Brooklyn Boro

Plaques dedicated to fallen detectives at the 84th Precinct

February 25, 2015 By Rob Abruzzese Brooklyn Daily Eagle
The 84th Precinct honored the memory of two fallen police officers with plaques that were unveiled in the precinct. Pictured are Assistant Chief Jeffrey Maddrey (left) and Cap. Sergio Centa (center) with the family of fallen Detective Wenjian Liu: wife Pei Xia Chen, mother Xiu Yan Li and father Wei Tang Liu. Eagle photos by Rob Abruzzese
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The 84th Precinct and its Community Council dedicated two plaques in the memory of slain Detectives Wenjian Liu and Rafael Ramos — who died last December in the line of duty — during a ceremony at the precinct in Downtown Brooklyn on Tuesday.

“Unfortunately, we have a memorial wall here at the 84th Precinct, and unfortunately, we had to add to it four years ago with Officer Alain Schaberger,” 84th Precinct Capt. Sergio Centa said, referring to the officer who was pushed to his death in 2011. Centa said he and members of the 84th Precinct wanted to honor Liu and Ramos similarly.  

The plaques are not technically official. The NYPD will issue those during a larger ceremony on the one-year anniversary of Ramos’ and Liu’s deaths — an event slated to include the official NYPD ceremonial unit, the commissioner and the mayor. In the meantime, Centa and 84th Precinct Community Council President Leslie Lewis felt it was appropriate to have a smaller ceremony for the community.

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“In discussions with the Community Council president and the council, we felt that it was important to do this at a meeting so these plaques are coming from the community, the Community Council and the 84,” Centa said.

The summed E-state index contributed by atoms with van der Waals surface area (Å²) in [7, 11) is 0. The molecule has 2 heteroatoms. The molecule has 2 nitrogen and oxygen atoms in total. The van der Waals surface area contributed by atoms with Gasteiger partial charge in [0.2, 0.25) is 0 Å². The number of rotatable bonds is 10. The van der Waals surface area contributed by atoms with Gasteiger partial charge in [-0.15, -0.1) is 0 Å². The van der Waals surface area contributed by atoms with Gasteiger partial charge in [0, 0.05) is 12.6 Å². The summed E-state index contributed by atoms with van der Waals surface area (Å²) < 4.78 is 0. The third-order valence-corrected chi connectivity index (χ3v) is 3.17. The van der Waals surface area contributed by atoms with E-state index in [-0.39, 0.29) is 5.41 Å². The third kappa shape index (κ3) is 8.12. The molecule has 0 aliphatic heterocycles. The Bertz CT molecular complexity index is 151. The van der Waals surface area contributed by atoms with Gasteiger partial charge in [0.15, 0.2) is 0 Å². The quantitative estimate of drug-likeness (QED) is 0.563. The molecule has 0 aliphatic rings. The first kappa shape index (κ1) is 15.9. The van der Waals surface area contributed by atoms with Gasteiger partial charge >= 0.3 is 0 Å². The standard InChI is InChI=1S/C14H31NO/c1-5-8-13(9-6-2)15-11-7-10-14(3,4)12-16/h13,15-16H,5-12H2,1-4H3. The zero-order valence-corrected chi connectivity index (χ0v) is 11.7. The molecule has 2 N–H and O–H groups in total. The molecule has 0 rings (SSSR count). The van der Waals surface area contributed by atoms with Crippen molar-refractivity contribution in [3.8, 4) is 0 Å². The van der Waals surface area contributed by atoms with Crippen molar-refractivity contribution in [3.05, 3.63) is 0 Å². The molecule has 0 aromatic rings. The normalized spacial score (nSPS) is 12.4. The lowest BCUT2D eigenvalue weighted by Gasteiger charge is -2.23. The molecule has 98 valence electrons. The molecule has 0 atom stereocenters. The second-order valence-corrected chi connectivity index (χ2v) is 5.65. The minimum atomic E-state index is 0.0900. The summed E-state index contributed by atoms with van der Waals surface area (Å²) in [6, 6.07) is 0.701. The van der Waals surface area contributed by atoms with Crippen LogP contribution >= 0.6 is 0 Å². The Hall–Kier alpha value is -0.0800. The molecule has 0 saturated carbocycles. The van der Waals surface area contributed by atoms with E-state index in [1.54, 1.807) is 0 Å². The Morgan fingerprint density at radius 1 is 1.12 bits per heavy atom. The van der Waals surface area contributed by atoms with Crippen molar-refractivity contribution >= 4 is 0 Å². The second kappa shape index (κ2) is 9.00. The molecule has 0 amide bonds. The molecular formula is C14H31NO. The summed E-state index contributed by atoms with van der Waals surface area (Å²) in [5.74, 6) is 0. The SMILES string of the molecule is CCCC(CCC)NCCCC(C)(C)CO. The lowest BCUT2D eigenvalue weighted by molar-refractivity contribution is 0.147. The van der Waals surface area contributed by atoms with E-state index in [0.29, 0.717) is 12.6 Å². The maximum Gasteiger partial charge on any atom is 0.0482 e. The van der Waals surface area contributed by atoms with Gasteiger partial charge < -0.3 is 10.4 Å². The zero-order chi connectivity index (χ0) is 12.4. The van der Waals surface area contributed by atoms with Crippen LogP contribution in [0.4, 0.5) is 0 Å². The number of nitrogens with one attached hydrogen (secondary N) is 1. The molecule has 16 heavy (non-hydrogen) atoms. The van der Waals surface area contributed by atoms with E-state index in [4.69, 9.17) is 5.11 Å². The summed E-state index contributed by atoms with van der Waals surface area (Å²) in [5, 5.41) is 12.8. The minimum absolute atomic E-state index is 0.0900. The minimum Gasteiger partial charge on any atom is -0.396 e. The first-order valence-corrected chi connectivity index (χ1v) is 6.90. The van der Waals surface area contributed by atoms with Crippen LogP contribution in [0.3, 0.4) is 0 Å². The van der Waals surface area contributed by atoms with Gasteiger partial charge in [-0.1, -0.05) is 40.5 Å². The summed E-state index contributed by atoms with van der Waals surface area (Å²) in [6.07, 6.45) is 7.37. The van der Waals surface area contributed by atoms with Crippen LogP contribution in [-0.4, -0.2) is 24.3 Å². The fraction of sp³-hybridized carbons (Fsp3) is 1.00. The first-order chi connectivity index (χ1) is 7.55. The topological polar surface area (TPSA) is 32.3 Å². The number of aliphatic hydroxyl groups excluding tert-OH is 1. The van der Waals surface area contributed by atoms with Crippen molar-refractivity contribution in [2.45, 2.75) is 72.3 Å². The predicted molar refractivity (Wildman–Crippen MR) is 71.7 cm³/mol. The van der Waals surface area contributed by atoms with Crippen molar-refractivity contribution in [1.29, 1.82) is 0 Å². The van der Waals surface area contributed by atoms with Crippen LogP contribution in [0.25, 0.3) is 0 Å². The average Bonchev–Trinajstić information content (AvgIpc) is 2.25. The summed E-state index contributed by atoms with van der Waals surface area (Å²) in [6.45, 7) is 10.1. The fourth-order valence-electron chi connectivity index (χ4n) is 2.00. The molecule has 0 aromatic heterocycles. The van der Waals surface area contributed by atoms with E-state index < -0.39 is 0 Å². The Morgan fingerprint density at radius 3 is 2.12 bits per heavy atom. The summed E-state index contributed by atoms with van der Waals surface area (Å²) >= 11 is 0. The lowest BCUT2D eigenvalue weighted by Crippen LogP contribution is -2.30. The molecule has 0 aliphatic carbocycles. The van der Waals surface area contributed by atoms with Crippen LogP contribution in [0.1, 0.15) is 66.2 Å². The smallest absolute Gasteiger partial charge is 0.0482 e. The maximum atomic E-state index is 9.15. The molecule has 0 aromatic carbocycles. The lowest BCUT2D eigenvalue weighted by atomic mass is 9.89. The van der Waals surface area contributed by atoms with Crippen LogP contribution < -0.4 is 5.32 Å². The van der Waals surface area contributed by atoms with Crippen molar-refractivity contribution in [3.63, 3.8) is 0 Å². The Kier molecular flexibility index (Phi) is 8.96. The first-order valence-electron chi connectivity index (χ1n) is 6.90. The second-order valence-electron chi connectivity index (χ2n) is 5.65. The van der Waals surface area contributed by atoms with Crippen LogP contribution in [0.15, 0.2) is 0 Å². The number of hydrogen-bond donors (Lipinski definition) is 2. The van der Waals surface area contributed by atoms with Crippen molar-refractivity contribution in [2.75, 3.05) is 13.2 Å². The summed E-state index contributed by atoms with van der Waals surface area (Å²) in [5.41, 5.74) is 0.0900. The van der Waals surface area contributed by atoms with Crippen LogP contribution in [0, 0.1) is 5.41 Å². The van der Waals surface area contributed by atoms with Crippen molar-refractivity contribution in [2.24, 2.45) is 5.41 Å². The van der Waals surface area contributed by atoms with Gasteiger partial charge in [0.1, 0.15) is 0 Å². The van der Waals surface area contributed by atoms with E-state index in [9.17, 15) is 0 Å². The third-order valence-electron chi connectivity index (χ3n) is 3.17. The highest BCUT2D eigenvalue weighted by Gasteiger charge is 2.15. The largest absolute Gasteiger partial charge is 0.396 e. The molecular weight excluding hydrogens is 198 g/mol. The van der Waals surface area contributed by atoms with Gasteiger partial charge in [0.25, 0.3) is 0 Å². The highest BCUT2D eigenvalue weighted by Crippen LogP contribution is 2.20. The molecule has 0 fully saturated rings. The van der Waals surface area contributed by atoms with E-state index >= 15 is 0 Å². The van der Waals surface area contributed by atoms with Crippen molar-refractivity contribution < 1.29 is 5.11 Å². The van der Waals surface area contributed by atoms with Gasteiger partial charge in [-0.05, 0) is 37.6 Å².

A smaller, third plaque was also placed on the memorial wall. It was a gift from the 110th Precinct in Queens and its community council.

Tuesday’s event was certainly no small affair. The families of both officers — including Liu’s father, mother and wife, as well as Ramos’ wife, one of his two sons and his sister — attended the ceremony, standing beside many officers from the 84th Precinct, other friends in the NYPD and local community members. Many could not hold back their emotions.

“Two great guys, two great cops,” Centa said. “Their loss really hit this command hard. This command was touched almost four years ago. Most of these guys have been through it before. I don’t know if it was good or bad that they had that experience, but it’s almost unfair that they had to go through it again so soon.”

Savannah Solis, a 10-year-old from Texas, was also in attendance. Solis came to New York City to meet with the NYPD after she sent more than 200 thank-you cards to officers following the deaths of Ramos and Liu. Centa presented her with a gift basket that included an NYPD T-shirt and a memorial bracelet.

“I thank everyone for their support,” Centa said. “It’s the only thing that got us through the last two months plus. It wasn’t just coming from Brooklyn or from the city; it came from all over the country. You don’t expect it from a 10-year-old girl.”
No other business was conducted during the monthly Community Council meeting. Lewis attempted to speak after the plaques were unveiled, but the usually loquacious president, his emotions heightened, could barely get a sentence out — so Centa took a moment to thank him instead.

“There is not a bigger supporter of the police than this man right here,” Centa said of Lewis. “He is, without a doubt, behind us 100 percent. It’s great to work with someone on the same page as you and [who] has your interest in mind.”

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